Near Death, a first-person survival game released this summer, is easiest to describe in terms of the things it’s not. Taking place in an abandoned Antarctic research base in the 1980s, Near Death shares a setting with John Carpenter’s The Thing — but it’s not a sci-fi or horror game. Its main mechanic is avoiding death by crafting and scavenging, but it’s not a survival simulator. It’s made by Orthogonal Games, creator of character-driven indie project The Novelist — but it’s not a game about exploring other people’s lives. It’s a tense, lean, and tightly paced exercise in endurance, and one of my favorite games of the year.
Near Death starts with your character, a pilot, walking away from a crash-landing near the abandoned Sutro Station. A gathering storm makes rescue unlikely, and the station is in bad enough shape that simply waiting it out may not be an option. You’ll have to scrape together the station’s scant supplies and devise a plan with help from a lone voice on the radio — or in this case, a member of your home base on the teletype.
The game’s goals are clear and simple. Your dispatcher will tell you to visit one of the station’s five or six buildings and repair a machine or collect a piece of equipment, slowly guiding you toward getting out. But you can only stand a couple of minutes outside before dying of exposure, and as the storm worsens, it becomes harder and harder to even move, let alone see where you’re going.
Fortunately, a few pieces of equipment can keep you alive. A personal kerosene heater returns your body temperature to normal, as long as you set it down in a sealed room. Collecting canvas and tape will let you cover broken windows, and spare solder and wires can repair buildings’ heating systems, letting you save fuel. Later, a blowtorch lets you open ice-crusted doors, and rope poles create easy-to-follow trails between buildings. Searching boxes, cabinets, and desks can give you useful supplies, or it can waste precious seconds of body heat and turn up nothing.
The system is just complex enough to make you think about your next move. Do you use a window cover to create a makeshift oasis in one room, or press on in hopes of finding a cozy, heated shelter and a power box? Do you painstakingly lay rope trails between two facilities, or run as fast as you can, hoping to get more time to melt open a door? Every time I reached a new building, I would find a supply closet that had escaped the storm’s destruction, memorize the area immediately around it, and frantically dart out to explore one room at a time before returning to warm up.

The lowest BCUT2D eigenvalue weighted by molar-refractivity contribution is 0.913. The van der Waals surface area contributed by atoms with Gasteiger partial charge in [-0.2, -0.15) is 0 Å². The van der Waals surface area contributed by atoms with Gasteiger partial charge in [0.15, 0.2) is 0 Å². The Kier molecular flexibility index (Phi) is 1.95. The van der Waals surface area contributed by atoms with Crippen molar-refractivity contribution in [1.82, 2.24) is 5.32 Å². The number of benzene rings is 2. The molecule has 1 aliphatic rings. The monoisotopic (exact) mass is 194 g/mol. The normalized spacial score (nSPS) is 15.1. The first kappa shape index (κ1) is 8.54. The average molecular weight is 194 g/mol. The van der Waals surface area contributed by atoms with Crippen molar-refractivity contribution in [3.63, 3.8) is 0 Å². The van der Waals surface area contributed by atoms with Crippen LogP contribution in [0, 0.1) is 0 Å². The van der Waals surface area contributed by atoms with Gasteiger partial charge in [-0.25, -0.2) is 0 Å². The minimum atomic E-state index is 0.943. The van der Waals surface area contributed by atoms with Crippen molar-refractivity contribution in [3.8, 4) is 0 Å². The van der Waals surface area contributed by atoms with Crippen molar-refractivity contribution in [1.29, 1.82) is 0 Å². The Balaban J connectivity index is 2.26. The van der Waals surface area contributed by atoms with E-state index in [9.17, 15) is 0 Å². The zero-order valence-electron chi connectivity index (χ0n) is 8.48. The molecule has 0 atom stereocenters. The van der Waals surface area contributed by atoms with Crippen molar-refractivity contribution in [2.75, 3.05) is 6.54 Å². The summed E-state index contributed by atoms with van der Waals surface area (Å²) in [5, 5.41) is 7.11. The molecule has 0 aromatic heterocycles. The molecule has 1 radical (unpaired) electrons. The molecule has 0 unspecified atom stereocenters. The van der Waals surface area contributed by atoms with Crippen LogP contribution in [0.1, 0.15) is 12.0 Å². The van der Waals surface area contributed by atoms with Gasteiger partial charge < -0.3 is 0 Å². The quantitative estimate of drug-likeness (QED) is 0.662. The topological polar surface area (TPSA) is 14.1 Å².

Yet unlike many survival games, the limited options you’re given destroy any illusions that you’ve got a long-term strategy for staying alive. What you find can support you for hours, not days or weeks, and Near Death runs on the taut timeline of an adventure movie like Gravity or Apollo 13. The changing weather, including wind that makes the camera shake wildly and sometimes slows your character nearly to a stop, provides sharp narrative beats without forcing players into scripted sequences. The total lack of audio logs, diaries, or documents keeps you from breaking character to linger and explore. With enough time, you’ll learn parts of the station layout, but on a purely utilitarian level: which door leads to a heated room, which staircase is too broken to climb, which lockers you’ve already searched.
Emphasizing the adventure-movie feel of Near Death is the weary, sardonic written banter between your pilot and her dispatcher. As with the base, there’s no real backstory to discover, and the writing has just enough personality to enliven the process of getting instructions. But knowing that my character was a specific person let me root for her in a way I probably wouldn’t have for a generic representation of myself.
Games that try to follow a movie-like narrative often feel awkward. Either they turn into a minimally interactive sequence of cutscenes, or they’re so long that the structure breaks down into a series of mini-arcs, settling down to a whimper of an ending. Near Death, though, lasts just long enough to come to a sharp, satisfying, and entirely earned conclusion.
Near Death isn’t a game I really want to go back and replay, whether to optimize my strategy or to poke around every corner of the station. The achievements for placing a certain number of polls or crafting every upgrade feel like distractions, not in keeping with the general spirit of the game. But it’s an experience I’ll remember, and one that — despite the plethora of survival and exploration games at my disposal — I haven’t found anywhere else.